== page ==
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Governance Not Regulation

di - 14 Aprile 2009
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Defining “Fail

Sometimes when economists use the word “fail” a definition of exactly what is meant is unnecessary. An example of this would be the phrase “…a wave of bank failures swept the southern states of the USA”. That phrase, from the discussion of the consequences of the failure of Cauldwell and Co. of Nashville, is taken from Friedman and Schwartz’s “A Monetary History of the United States”. In that context further definition is unnecessary, for what was relevant was that such a wave followed from a surge in the demand for cash (instead of bank deposits) following the closure of an important bank and unchecked could have continued still further, because of that same surge in demand. In the context it was immaterial how much capital bank shareholders eventually got back, for the concern was not with them but with depositors.
But for shareholders, and creditors other than depositors, the meaning of fail is crucial. Several issues have to be clarified. How much of their funds did they eventually get back? When did they get it? When did they know they would get something back? When did they know how much they would get back? The answers to these questions are surely likely to affect their behaviour.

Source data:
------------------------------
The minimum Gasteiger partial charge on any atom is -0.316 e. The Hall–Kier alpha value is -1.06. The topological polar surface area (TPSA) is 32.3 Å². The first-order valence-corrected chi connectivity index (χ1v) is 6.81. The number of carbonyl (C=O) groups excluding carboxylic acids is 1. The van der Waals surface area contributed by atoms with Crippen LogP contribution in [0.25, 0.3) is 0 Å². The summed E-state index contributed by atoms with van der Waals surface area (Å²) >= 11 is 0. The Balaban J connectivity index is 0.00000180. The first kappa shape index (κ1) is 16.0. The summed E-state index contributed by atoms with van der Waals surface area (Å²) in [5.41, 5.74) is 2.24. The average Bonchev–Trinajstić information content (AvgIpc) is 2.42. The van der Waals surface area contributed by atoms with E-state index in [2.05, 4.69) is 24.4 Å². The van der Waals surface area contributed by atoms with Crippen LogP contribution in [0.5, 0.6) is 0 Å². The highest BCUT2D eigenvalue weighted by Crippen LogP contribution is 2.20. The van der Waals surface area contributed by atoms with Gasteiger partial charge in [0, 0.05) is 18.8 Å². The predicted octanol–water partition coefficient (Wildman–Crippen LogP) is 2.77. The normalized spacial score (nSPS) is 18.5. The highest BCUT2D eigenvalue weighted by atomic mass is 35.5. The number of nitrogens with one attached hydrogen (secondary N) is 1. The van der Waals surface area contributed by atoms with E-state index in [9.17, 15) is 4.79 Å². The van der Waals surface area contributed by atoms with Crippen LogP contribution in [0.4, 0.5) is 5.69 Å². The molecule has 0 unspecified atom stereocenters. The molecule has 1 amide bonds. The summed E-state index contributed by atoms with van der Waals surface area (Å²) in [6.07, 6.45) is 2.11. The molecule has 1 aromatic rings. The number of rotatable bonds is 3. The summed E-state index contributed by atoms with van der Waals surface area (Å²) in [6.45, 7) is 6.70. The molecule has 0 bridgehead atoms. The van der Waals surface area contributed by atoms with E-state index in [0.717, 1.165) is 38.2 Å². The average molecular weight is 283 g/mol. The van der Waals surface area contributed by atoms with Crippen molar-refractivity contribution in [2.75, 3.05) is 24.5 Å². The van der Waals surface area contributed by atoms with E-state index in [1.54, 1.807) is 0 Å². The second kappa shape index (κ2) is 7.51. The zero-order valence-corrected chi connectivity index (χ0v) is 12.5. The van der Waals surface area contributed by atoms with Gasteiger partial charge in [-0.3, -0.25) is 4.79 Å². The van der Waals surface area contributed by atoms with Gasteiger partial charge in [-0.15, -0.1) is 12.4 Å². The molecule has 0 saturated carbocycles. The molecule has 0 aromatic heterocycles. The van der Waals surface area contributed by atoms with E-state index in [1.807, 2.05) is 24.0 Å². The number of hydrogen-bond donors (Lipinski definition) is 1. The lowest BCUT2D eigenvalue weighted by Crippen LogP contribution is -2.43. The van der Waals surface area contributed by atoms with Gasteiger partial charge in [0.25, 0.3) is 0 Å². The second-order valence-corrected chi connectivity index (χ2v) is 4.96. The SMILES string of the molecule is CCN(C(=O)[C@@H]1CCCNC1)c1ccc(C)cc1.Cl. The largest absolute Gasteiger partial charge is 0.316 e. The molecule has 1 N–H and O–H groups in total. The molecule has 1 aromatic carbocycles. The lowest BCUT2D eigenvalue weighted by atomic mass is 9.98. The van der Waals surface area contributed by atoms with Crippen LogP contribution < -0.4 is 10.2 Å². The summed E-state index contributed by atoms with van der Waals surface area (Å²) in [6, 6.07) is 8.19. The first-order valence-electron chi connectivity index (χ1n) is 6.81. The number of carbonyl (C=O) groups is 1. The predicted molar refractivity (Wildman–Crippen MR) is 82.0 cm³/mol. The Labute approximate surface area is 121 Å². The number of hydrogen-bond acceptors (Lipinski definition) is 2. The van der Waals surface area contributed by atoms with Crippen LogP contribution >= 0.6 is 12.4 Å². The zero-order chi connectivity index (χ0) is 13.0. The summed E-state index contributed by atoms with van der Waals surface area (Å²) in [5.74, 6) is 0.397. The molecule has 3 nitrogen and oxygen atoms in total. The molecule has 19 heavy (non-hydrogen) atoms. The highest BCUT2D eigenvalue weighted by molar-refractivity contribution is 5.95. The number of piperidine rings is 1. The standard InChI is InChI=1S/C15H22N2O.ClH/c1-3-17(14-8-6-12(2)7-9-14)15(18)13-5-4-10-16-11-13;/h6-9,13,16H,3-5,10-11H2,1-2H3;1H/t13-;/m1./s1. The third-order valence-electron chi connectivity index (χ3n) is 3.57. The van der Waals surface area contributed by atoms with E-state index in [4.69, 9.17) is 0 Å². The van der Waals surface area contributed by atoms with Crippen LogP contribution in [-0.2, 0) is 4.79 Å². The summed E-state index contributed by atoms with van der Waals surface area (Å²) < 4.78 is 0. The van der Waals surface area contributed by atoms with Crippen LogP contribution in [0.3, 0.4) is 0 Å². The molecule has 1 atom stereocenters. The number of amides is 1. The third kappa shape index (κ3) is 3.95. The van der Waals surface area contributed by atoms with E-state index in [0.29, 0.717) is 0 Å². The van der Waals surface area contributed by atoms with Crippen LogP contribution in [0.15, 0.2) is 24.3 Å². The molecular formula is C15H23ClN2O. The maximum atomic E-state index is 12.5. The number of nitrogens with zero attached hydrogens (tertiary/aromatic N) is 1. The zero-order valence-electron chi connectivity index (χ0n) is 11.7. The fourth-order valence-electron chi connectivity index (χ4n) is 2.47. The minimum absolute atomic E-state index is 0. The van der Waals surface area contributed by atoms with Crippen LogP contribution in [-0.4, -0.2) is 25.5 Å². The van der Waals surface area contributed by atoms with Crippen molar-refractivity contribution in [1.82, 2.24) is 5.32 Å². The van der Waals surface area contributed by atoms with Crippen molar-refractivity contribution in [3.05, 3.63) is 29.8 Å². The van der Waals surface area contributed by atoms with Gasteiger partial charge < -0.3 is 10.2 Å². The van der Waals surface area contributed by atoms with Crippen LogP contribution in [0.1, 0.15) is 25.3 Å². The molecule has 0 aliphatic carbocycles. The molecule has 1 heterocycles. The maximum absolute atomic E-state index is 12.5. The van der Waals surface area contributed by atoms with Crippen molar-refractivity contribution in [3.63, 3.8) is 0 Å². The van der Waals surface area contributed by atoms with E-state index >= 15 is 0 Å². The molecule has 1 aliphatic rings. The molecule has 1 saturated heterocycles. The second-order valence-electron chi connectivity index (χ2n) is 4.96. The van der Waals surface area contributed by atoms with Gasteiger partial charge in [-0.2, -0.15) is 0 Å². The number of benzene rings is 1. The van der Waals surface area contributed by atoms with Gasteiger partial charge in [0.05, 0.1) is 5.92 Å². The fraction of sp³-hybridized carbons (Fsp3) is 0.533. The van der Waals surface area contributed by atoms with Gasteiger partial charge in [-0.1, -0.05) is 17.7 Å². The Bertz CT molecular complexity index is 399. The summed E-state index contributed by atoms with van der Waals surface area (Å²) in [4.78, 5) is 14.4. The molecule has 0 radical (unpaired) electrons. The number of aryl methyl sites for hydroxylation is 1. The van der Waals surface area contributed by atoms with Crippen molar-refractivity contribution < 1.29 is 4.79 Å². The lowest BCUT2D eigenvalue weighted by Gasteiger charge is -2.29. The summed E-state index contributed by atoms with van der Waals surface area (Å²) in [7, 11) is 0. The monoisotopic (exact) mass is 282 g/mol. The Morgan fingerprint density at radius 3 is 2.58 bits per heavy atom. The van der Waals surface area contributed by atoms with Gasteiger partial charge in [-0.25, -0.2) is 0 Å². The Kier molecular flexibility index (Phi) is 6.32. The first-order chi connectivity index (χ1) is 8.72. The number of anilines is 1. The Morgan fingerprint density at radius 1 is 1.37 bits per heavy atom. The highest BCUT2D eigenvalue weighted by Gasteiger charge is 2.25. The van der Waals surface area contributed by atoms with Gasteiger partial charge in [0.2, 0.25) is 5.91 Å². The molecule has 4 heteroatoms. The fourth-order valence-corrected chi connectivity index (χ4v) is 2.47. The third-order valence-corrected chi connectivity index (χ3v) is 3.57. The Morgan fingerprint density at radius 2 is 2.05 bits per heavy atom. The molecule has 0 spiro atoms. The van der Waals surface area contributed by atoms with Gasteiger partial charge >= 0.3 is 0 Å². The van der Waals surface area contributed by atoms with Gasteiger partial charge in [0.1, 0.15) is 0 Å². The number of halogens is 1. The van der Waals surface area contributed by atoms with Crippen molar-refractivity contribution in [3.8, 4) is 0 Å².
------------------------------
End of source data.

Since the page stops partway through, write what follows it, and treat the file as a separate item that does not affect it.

But answers are seldom provided. Rather it is simply assumed that the word “fail” has an unambiguous meaning, and subsequent behaviour then deduced.

There is also discussion of the consequences of a big bank failing, and what the monetary and perhaps fiscal authorities should do about this failure. This, aside from neglecting the above issues, also ignores an important fact. Banks the overnight failure of which would disturb the whole banking system, and perhaps the financial system more generally, rarely fail overnight. Indeed, no example exists in British banking history, and in the USA the case of LTCM (not a bank in any case) is arguable. Rather they decline slowly. From Britain consider the now defunct Midland Bank. In the 1930s (just after it opened its magnificent head office in Poultry, just across the road from the Bank of England), it was the biggest bank in the world. It steadily declined, suffered the ignominy of receiving a takeover bid from its advertising agency, and was eventually taken over by HSBC. That process took some 50 years. In the USA the failure of Continental Illinois, though often described as an overnight collapse, actually was not. Many of its counterparty banks and other financial institutions had noticed the increased riskiness of its lending, and had reduced or eliminated their exposure to it before the collapse came.
To summarise, the word “Fail” should be used carefully.


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